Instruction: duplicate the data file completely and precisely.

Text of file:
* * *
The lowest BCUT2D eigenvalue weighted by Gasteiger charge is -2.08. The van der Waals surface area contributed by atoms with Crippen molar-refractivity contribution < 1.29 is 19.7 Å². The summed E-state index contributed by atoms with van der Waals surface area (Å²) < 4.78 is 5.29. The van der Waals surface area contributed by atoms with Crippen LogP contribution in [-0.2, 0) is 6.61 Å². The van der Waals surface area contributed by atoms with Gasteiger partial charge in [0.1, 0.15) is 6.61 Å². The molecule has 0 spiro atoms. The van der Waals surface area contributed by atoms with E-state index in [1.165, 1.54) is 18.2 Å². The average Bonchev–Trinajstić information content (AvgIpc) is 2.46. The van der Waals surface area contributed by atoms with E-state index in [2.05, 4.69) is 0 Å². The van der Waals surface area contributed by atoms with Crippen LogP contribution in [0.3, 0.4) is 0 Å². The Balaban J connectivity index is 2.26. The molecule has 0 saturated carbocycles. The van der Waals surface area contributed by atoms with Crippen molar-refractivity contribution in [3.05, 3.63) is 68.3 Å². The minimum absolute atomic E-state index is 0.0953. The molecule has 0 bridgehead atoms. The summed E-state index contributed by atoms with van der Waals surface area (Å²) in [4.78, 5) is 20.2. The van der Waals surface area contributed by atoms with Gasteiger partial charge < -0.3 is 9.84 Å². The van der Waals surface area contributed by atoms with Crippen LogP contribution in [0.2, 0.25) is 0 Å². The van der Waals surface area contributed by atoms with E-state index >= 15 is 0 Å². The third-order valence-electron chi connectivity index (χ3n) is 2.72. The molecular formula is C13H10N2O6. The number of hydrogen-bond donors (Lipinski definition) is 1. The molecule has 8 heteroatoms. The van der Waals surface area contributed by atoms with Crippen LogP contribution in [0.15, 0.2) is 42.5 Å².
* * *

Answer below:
The lowest BCUT2D eigenvalue weighted by Gasteiger charge is -2.08. The van der Waals surface area contributed by atoms with Crippen molar-refractivity contribution < 1.29 is 19.7 Å². The summed E-state index contributed by atoms with van der Waals surface area (Å²) < 4.78 is 5.29. The van der Waals surface area contributed by atoms with Crippen LogP contribution in [-0.2, 0) is 6.61 Å². The van der Waals surface area contributed by atoms with Gasteiger partial charge in [0.1, 0.15) is 6.61 Å². The molecule has 0 spiro atoms. The van der Waals surface area contributed by atoms with E-state index in [1.165, 1.54) is 18.2 Å². The average Bonchev–Trinajstić information content (AvgIpc) is 2.46. The van der Waals surface area contributed by atoms with E-state index in [2.05, 4.69) is 0 Å². The van der Waals surface area contributed by atoms with Crippen LogP contribution in [0.3, 0.4) is 0 Å². The Balaban J connectivity index is 2.26. The molecule has 0 saturated carbocycles. The van der Waals surface area contributed by atoms with Crippen molar-refractivity contribution in [3.05, 3.63) is 68.3 Å². The minimum absolute atomic E-state index is 0.0953. The molecule has 0 bridgehead atoms. The summed E-state index contributed by atoms with van der Waals surface area (Å²) in [4.78, 5) is 20.2. The van der Waals surface area contributed by atoms with Gasteiger partial charge < -0.3 is 9.84 Å². The van der Waals surface area contributed by atoms with Crippen LogP contribution in [0.2, 0.25) is 0 Å². The van der Waals surface area contributed by atoms with E-state index >= 15 is 0 Å². The third-order valence-electron chi connectivity index (χ3n) is 2.72. The molecular formula is C13H10N2O6. The number of hydrogen-bond donors (Lipinski definition) is 1. The molecule has 8 heteroatoms. The van der Waals surface area contributed by atoms with Crippen LogP contribution in [0.15, 0.2) is 42.5 Å².